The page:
It was still dark when Anie started to hear heavy feet ahead of them, though the sky was turning promisingly gray. The trees were spreading apart, and their little band moved more easily. Mel kept up with her better, and Thea wasn’t far behind while Chas and Darien stayed to either side to keep them all together. When the voices petered back through the air, they drew in closer. Anie listened hard for armor, for the clink of metal that she had heard around the soldiers at the fortress. They only sounded dull, thudding along under the thin tones of their speech.
Chas slipped ahead. Anie watched him go, and almost moved in next to him. Long-legged as he was, she would have bet half the moon that she could keep up with him. But glancing at Mel, she stayed close, dropped back and threaded her finger’s through Thea’s.
“Hey!” someone shouted ahead of them. Not Chas, and not as far ahead as Anie would have expected from the rest of the rumble. There was a following thud, and a gasp, like someone forgot how to breathe.
“Hey, hey, stop,” Chas said. Quick, sharp. Not quite as loud as he usually was, as if he didn’t have the lungs for it.
Anie peered forward in the dark. Thea kept her close with tight fingers. Darien padded forward into grayer shadow.
“Where did you come from?” the woman asked.
An army was easy to track. Hundreds of feet trampled the grass flat. Horses and wagon wheels tore the dirt. Hundreds of hands beat branches aside until they broke. There was no way to avoid it. Seryn, Wynn, Emyr, Gan and Carys rode easy for hours, just to the side of the massive track. When it left the cover of the trees, they hung back under the branches. When the trees dwindled to copses and lonely sentinels, they skirted around the base of the rolling hills, out of sight. Still, they traced the army’s path like a river channel, straight up to the fresh and scattered camp.
It was past noon, the sun high, bleaching and warming the open valley. The tents – eight long lines of them – stood out in glaring white, backed up to a stone face that shadowed the back half and cut the breeze. No flags snapped, but the whole thing simmered with steady motion as people moved between the rows and smoke rolled up from the careful fires.
Seryn dropped off her horse and the others followed her lead, padding another dozen strides forward to get a clear view.
“They moved quick,” Carys murmured over her shoulder.
Reed nodded. Taking the last few steps at a gentle run, he passed Eoin and led him back in toward the barracks that leaned against the inside of the mountain face. The interior was lined in slat bunks and weapons racks, and in between tables and chairs were scattered at a will. Some soldiers slept, arms thrown over their eyes to block the light of their comrades who sat at the tables, playing their cards. A few others walked briskly through, adjusting the straps and laces on their leathers, cloaks trailing behind them.
Men and women stopped to clap Eoin on the shoulder, doubling back in their quick strides as they realized who they’d seen. Eoin smiled at them all, traded greetings and jokes and fierce grips, and kept close behind Reed’s back. The older soldier did much the same, calling his hellos, and walking without pause.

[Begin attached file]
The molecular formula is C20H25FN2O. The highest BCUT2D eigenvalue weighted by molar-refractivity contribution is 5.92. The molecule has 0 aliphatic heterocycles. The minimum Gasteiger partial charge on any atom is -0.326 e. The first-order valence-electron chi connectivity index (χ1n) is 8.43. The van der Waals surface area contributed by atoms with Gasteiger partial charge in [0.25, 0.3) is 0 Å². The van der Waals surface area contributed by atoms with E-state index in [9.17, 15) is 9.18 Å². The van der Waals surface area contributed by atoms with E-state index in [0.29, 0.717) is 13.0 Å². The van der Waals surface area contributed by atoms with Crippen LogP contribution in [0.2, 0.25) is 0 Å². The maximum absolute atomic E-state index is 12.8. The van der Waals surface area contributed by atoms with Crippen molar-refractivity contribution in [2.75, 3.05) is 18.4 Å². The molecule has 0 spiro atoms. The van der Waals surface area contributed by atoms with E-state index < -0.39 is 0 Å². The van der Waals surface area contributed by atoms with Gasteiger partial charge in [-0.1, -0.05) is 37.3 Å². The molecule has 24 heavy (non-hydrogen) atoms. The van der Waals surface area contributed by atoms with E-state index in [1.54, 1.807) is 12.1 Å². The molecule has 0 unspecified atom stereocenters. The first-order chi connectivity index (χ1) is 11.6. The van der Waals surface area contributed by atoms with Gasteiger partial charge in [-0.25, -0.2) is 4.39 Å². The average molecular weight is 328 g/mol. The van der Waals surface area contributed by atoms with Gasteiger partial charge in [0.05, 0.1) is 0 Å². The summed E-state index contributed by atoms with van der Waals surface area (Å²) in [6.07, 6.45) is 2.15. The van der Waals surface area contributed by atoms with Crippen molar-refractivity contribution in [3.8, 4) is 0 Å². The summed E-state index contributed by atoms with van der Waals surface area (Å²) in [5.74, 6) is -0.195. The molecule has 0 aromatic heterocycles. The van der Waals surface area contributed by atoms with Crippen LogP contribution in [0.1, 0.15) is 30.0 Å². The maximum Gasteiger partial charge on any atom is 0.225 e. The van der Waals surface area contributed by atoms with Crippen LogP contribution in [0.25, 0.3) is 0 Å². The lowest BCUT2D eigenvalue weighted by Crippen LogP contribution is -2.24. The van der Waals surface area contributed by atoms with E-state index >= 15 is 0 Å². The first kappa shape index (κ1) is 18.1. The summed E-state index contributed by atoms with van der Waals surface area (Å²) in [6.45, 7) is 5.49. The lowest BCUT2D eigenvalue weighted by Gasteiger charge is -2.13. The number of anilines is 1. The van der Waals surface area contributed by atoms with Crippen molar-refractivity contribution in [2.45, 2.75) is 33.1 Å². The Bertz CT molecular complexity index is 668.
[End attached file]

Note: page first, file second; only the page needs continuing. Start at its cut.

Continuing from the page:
At the far end of the barracks Reed’s patrol was waiting. There were six of them, mostly tall and lean like Reed, who seemed to lopped off a little height and applied it to the breadth of his shoulders instead. They were almost in a line as Reed and Eoin approached, hands idly checking their sleeeves and hats and weapons, and they snapped to attention the instant Reed was close enough to issue an order.
“Are we ready?” he asked them.
The day ran long. The hours stacked up between Seryn’s shoulder blades instead of sliding past her shoulders the way they usually did, and by noon, she was counting down the minutes until sunset. The carts and wagons rumbled forward, and she stayed in her saddle, wandering up and down the line. Walkers wandered apart, and pulled back together, avoiding one patch of grass, one rough hill, one crease in the earth they disliked. Seryn watched, and she kept her mouth shut. Ern had called her young, and she knew enough to read the word “brash” behind it, and know she couldn’t push much more today. The others rode in their usual ring around the walkers, wandering like her, but never leaving that precarious patrol. She nodded to them as they all came and went, and trusted them to hold the line together for now.
Everyone stopped for the night just over the roll of a hill, which held the brunt of a breeze off their backs. There were still two hours before sundown, but they all scrambled for their nightly comforts: water, fuel for the fire, food, the softest patch of earth. Crackling flames popped up like stars in the dusky sky, dim, but rolling with warmth. Seryn ran a loop around the new camp, marking the edges, smiling and nodding to whoever met her eye, then ran back to her own.
Chezza sat at the only fire between their tents. The others were all scattered, as they should be, with only her and Harun and Aled waiting on the orange flames. Aled looked up with his usual lazy grin.
“I hear I won’t be seeing much of you anymore,” he said. “I wish I could say I was sad, but honest, after the last few weeks, I’m just sick of you.”